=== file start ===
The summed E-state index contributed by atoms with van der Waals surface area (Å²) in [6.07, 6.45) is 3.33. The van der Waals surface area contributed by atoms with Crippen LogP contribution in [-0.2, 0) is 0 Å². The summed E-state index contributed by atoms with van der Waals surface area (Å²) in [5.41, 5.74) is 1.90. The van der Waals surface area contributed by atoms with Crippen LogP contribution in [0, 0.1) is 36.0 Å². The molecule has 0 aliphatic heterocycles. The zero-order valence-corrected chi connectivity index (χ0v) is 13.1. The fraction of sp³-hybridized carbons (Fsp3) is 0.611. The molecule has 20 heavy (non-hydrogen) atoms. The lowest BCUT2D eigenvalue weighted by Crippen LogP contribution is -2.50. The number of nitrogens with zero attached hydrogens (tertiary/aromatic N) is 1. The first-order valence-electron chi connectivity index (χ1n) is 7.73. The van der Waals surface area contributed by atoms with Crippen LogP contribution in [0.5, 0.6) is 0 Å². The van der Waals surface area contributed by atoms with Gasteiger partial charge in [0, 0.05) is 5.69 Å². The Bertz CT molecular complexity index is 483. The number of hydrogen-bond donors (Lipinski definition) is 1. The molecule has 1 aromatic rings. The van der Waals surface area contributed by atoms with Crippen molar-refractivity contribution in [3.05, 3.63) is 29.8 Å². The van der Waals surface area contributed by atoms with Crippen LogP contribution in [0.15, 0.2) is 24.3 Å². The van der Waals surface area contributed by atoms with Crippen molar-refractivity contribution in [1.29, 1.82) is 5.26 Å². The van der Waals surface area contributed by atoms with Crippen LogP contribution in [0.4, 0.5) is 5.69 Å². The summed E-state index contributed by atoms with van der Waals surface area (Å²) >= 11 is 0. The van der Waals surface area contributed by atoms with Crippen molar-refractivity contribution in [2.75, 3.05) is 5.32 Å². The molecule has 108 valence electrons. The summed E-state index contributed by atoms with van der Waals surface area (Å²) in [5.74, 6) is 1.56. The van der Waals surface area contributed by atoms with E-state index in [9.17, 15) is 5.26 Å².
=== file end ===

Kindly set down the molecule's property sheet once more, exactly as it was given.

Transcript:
The summed E-state index contributed by atoms with van der Waals surface area (Å²) in [6.07, 6.45) is 3.33. The van der Waals surface area contributed by atoms with Crippen LogP contribution in [-0.2, 0) is 0 Å². The summed E-state index contributed by atoms with van der Waals surface area (Å²) in [5.41, 5.74) is 1.90. The van der Waals surface area contributed by atoms with Crippen LogP contribution in [0, 0.1) is 36.0 Å². The molecule has 0 aliphatic heterocycles. The zero-order valence-corrected chi connectivity index (χ0v) is 13.1. The fraction of sp³-hybridized carbons (Fsp3) is 0.611. The molecule has 20 heavy (non-hydrogen) atoms. The lowest BCUT2D eigenvalue weighted by Crippen LogP contribution is -2.50. The number of nitrogens with zero attached hydrogens (tertiary/aromatic N) is 1. The first-order valence-electron chi connectivity index (χ1n) is 7.73. The van der Waals surface area contributed by atoms with Crippen LogP contribution in [0.5, 0.6) is 0 Å². The van der Waals surface area contributed by atoms with Gasteiger partial charge in [0, 0.05) is 5.69 Å². The Bertz CT molecular complexity index is 483. The number of hydrogen-bond donors (Lipinski definition) is 1. The molecule has 1 aromatic rings. The van der Waals surface area contributed by atoms with Crippen molar-refractivity contribution in [3.05, 3.63) is 29.8 Å². The van der Waals surface area contributed by atoms with Crippen LogP contribution in [0.15, 0.2) is 24.3 Å². The van der Waals surface area contributed by atoms with Crippen molar-refractivity contribution in [1.29, 1.82) is 5.26 Å². The van der Waals surface area contributed by atoms with Crippen LogP contribution in [0.4, 0.5) is 5.69 Å². The summed E-state index contributed by atoms with van der Waals surface area (Å²) >= 11 is 0. The van der Waals surface area contributed by atoms with Crippen molar-refractivity contribution in [2.75, 3.05) is 5.32 Å². The molecule has 108 valence electrons. The summed E-state index contributed by atoms with van der Waals surface area (Å²) in [5.74, 6) is 1.56. The van der Waals surface area contributed by atoms with E-state index in [9.17, 15) is 5.26 Å².